Sunscreen should be your first line of defense to prevent hyperpigmentation, along with treatment to keep spots from darkening further. “A major misconception is that people with darker skin don’t need sunscreen because the abundance of melanin in their skin gives them more natural protection,” said Hillary Clark, esthetician and founder of Beauty. HAC, at TZR. His main suggestion is to wear SPF inside and out, even if you’re not directly exposed to UV rays. “Indirect exposure can activate easily triggered melanocytes, causing more hyperpigmentation,” she adds. Remember to reapply your sunscreen throughout the day to maintain this crucial protection.

Vitamin C

One of the most popular skincare ingredients, vitamin C, a powerful antioxidant, works hard to fight free radical-induced photo-damage, helping to prevent the formation of dark spots. By decreasing the activity of tyrosinase, the enzyme responsible for the development of dark spots, it will help prevent melanin production and lighten pigmentation without lightening the surrounding skin (a risk with any type of lightening ingredient for people darker-skinned).

Tranexamic acid

A newly popular option for hyperpigmentation, tranexamic acid is a form of the amino acid lysine, a building block of protein, and was traditionally used in medical practice to treat excessive blood loss due to major trauma. Tranexamic acid acts against melanin production caused by UV light by blocking the interaction between skin cells and melanocytes. It’s safe for all skin types and used during pregnancy, making it less irritating than most dark spot-lightening ingredients (think hydroquinone, which isn’t safe for darker skin tones) as it can lighten the skin surrounding the unwanted pigmentation). Plus, this buzzing acid works well with other ingredients like topical retinoids and vitamin C.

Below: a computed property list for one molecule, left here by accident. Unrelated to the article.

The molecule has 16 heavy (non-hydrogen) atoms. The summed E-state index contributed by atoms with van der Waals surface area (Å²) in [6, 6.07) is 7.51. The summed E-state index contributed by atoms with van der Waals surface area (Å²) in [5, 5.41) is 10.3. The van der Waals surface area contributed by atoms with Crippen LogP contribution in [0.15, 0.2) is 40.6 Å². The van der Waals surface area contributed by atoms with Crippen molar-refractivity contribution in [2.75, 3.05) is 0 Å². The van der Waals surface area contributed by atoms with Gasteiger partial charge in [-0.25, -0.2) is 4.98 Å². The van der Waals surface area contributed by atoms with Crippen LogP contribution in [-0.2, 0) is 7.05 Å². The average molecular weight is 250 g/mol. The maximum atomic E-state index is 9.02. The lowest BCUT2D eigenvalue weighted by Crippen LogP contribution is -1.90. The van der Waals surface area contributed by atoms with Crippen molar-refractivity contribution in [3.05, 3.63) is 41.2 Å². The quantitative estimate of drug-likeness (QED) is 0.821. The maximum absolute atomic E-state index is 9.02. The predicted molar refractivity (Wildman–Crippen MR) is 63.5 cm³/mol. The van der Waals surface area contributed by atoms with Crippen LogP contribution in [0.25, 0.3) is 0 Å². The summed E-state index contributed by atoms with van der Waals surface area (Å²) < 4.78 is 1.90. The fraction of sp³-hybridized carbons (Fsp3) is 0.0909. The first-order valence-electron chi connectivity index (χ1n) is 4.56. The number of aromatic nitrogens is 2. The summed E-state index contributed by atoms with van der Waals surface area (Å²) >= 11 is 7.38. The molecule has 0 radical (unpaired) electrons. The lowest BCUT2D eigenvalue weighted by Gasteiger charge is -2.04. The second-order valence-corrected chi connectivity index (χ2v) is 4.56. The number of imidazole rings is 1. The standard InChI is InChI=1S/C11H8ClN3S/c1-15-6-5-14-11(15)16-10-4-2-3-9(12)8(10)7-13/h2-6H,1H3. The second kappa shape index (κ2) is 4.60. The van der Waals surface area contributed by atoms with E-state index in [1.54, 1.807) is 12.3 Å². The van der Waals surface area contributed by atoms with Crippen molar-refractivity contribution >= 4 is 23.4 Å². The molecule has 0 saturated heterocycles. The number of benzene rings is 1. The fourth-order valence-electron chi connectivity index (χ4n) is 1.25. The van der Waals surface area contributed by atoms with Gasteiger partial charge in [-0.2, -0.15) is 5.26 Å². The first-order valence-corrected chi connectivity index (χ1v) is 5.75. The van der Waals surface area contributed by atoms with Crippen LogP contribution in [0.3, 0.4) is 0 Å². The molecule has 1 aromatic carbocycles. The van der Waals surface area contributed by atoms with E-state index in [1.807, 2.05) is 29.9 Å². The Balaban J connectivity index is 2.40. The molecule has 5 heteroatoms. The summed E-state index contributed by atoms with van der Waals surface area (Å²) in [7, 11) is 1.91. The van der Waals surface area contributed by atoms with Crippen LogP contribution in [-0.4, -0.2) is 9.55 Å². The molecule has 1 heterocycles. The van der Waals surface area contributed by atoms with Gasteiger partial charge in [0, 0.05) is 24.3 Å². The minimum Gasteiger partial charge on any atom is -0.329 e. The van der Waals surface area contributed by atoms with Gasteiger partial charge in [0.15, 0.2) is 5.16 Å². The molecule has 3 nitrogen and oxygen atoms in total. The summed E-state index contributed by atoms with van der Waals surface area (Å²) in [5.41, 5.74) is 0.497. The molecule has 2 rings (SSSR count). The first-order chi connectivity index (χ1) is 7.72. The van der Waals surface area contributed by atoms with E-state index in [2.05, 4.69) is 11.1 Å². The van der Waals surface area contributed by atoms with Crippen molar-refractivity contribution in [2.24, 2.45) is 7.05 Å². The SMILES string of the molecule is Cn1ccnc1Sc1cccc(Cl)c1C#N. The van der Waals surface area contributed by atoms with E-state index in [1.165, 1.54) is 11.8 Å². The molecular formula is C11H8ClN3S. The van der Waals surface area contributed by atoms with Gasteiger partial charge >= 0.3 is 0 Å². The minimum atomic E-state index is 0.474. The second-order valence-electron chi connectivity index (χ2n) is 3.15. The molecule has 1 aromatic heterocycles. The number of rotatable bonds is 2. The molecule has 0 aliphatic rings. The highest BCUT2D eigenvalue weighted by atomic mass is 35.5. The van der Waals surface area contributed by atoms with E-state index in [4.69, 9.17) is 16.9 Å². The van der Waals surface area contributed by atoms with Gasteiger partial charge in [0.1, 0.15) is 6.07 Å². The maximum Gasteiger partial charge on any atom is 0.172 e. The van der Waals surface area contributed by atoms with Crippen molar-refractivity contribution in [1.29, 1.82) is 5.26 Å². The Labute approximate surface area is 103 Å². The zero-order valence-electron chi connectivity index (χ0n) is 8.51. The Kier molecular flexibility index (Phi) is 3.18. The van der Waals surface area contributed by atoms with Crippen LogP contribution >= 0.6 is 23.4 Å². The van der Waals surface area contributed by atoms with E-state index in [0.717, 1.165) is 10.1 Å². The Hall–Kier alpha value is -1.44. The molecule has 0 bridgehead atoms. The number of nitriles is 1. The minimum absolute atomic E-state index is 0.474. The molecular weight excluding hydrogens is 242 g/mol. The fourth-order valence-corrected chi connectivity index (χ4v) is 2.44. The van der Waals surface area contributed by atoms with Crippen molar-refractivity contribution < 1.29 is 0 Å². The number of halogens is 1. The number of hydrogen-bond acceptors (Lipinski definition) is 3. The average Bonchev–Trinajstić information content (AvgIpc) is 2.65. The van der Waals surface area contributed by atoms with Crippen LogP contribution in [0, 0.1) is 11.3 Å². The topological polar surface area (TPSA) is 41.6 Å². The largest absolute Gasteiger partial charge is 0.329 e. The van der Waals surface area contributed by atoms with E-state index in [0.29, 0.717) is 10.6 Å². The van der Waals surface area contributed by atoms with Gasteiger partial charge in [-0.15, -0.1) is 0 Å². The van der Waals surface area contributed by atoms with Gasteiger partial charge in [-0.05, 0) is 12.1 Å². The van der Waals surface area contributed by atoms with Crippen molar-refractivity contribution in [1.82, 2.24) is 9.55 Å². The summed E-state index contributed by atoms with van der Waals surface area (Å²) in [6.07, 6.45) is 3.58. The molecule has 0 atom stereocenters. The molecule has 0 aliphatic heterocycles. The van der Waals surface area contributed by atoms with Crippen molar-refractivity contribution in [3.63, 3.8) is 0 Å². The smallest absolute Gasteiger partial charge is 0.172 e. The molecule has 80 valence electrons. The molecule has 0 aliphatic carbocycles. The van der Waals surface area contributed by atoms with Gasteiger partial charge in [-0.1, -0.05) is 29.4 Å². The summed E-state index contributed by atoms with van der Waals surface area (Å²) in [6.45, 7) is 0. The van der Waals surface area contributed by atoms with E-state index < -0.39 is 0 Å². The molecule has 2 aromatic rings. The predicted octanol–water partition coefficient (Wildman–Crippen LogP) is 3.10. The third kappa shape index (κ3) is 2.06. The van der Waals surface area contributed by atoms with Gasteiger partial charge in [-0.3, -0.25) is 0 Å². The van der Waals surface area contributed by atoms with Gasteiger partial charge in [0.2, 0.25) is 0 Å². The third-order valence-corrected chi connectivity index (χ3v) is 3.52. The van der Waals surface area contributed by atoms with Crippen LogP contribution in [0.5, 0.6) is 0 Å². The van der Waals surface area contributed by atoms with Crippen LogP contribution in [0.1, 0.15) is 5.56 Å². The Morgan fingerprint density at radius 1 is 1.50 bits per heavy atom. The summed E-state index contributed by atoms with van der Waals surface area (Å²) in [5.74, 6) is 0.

Known as a sacred ingredient for everything from anti-aging, acne, and pigmentation issues, retinol reduces epidermal melanin by blocking tyrosinase transcription. It also stimulates collagen production and increases cell turnover, which helps fade dark spots. Plus, with better collagen production, you’ll improve skin elasticity, luminosity, and texture.

Chemical peel

Fortunately, there are plenty of at-home chemical peel options, but professional treatment will speed up the process of removing unwanted hyperpigmentation from your skin – and for darker skin tones, it’s often safer to see a beautician or doctor. dermis which includes your skin. Needs. Dr. Corey L. Hartman, board-certified dermatologist and founder of Skin Wellness Dermatology, recommends one peel per month, for three months. But if you want to stick to a quality at-home routine, look for gentle exfoliating alpha hydroxy acids like mandelic acid, lactic acid, salicylic acid, and fruit enzymes, which will exfoliate your skin by safely and will remove unwanted pigmentation with regular use.

Ready to finally treat all your hyperpigmentation worries? Ahead, the experts reveal their favorite products to add to your routine.

At TZR, we only include products that have been independently selected by our editors. We may receive a portion of sales if you purchase a product through a link in this article.